WHY ISN’T EVERY SCHOOL AN AFFILIATED CHARTER?
Former LA Unified school board member David Tokofsky said he coined the phrase “affiliated” charter. Most other school districts call such a hybrid a “dependent” charter.
“No one wanted to be called a dependent school, so in some executive session at some point I suggested calling them ‘affiliated’ and it stuck,” Tokofsky recalled. Why wouldn’t every school want to become affiliated? Tokofsky said, “Not all schools are aggrieved. Not all schools need or want to change.”
Schools have to commit to the affiliated charter model, more than half of the teachers have to approve the idea, and the application process can take months if not years. Often, parents who are lawyers and grant writers volunteer their time to fill out the necessary paperwork to become an affiliated charter, which is another reason why fewer school communities in underprivileged neighborhoods with parents working multiple jobs seek to convert to the affiliated charter model.
Four years ago, the school board changed the Title 1 qualifications for schools to get extra funding for underprivileged children. It created a big dent in many school budgets, and schools in wealthier neighborhoods had to seek other ways to replace the steep loss of funding. Millikan Middle Affiliated Charter School in Sherman Oaks recorded a loss of $600,000 in one year.
Affiliated charter schools also received about $400 to $500 per student as a block grant when they were approved. But that state funding source changed and the block grants stopped two years ago. Many principals no longer saw the advantage of becoming an affiliated charter.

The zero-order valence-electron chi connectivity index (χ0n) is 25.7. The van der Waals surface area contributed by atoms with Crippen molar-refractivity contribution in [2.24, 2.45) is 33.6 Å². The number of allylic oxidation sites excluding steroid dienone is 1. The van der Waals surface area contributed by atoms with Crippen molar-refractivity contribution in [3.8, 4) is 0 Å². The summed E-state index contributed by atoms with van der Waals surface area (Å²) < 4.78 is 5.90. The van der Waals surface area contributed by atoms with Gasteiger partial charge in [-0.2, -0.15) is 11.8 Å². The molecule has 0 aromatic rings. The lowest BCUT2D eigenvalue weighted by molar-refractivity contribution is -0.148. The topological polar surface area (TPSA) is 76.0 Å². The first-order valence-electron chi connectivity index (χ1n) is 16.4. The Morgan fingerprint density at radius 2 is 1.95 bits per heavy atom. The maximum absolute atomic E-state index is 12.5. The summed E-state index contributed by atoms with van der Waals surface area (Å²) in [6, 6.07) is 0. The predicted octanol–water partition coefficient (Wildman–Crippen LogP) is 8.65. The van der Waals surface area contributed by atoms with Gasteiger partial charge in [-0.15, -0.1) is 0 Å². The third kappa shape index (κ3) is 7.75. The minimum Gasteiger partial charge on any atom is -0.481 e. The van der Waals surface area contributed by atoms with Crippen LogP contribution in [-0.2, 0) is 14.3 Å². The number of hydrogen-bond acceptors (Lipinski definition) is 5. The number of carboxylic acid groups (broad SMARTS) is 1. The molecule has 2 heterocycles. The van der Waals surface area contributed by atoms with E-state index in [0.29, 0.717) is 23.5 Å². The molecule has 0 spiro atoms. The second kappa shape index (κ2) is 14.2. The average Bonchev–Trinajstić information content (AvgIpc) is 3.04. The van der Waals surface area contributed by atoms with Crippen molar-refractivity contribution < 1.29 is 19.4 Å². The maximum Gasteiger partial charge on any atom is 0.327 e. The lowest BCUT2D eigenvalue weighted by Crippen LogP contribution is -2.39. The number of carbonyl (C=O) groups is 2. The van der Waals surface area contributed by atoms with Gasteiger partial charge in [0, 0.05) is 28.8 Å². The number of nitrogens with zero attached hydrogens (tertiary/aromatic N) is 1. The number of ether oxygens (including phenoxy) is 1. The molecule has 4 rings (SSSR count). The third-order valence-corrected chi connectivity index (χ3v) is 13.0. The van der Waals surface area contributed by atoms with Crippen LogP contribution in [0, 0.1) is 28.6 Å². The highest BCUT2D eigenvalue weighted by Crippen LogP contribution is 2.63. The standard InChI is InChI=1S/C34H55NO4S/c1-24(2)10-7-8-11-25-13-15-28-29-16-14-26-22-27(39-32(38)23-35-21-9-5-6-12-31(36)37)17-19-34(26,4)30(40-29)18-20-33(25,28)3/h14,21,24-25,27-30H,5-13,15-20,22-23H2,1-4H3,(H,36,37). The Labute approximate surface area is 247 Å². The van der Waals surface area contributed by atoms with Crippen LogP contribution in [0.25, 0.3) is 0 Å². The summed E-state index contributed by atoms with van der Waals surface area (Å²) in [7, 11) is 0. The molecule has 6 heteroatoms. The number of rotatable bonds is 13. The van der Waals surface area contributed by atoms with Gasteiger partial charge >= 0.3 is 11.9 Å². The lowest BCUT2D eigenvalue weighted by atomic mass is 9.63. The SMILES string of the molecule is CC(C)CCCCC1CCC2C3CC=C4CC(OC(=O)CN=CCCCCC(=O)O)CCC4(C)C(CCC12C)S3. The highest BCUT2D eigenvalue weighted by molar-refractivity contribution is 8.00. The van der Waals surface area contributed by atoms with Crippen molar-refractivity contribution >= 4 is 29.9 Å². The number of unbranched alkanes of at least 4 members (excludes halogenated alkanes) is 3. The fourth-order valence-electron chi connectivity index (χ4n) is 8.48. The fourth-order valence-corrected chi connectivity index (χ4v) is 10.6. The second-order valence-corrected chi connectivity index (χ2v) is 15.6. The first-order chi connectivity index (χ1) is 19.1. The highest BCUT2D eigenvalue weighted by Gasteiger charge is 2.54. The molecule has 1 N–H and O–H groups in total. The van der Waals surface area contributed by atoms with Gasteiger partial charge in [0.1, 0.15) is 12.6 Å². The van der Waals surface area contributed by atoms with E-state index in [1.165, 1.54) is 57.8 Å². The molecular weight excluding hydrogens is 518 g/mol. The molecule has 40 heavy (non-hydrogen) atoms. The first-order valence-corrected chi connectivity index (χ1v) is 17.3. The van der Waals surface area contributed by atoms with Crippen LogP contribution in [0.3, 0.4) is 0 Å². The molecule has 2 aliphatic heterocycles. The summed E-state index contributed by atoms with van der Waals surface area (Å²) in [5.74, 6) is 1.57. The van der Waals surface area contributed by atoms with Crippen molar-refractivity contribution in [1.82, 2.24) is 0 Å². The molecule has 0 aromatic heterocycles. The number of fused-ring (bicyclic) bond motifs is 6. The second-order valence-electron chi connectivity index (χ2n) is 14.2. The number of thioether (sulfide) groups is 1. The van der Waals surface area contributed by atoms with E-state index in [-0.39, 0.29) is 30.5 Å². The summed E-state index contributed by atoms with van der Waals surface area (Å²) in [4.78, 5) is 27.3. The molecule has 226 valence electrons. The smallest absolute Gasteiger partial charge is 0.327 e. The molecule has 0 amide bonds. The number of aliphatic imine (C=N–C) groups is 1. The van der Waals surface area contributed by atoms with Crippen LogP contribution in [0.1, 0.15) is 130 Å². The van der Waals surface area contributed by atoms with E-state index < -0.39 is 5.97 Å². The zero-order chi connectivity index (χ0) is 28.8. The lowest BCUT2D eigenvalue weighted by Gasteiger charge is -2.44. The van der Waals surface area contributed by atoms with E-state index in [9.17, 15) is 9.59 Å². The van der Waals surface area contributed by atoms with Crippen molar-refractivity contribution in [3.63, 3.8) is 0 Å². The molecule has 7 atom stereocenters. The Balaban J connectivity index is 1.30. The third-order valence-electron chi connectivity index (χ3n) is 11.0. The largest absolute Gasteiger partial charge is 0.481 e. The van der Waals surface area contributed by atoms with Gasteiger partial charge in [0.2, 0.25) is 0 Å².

“When I submitted the application, the comments I would get from the district is ‘Why are you doing this, the funding is not there anymore?’ and I said we wanted to have more control over our curriculum,” said James Lee, the principal of Sylmar High School, which is the only school to apply to become an affiliated charter in the past two years. No other schools are even in the process of applying to become one. “We cared more about having the autonomy and didn’t do it just because of the money.”
Sylmar’s application was approved by the school board on May 10, and it will become an official affiliated charter school in July. Lee sees it making a big difference in the community’s perception of the school, especially in light of this month’s widely publicized schoolyard brawl.
“Just having the name ‘charter’ to the school will help us,” Lee said. “Even before the approval I’ve been getting estimates on changing the sign in the front of the school to add the word charter to it. I think it will bring a whole new attitude to the school to have that on the sign.”
Lee doesn’t understand why more principals don’t look at the affiliated charter model.
“I think the loss of the block grant funding has made it less palatable to become an affiliated charter,” Lee said. “But we have worked with what we have for a long time. Becoming an affiliated charter is a form of us branding ourselves in terms of being independent and able to design our educational curriculum and services to meet the needs of parents and our kids.”
For Sylmar, it has been a laborious four-year journey. It’s a far cry from when the principal came to the school in 2012 when it was considered an under-performing school. Already twice, the district had turned down the application for the school to restructure itself, and at one point before he came to the school, its affiliated charter request was denied.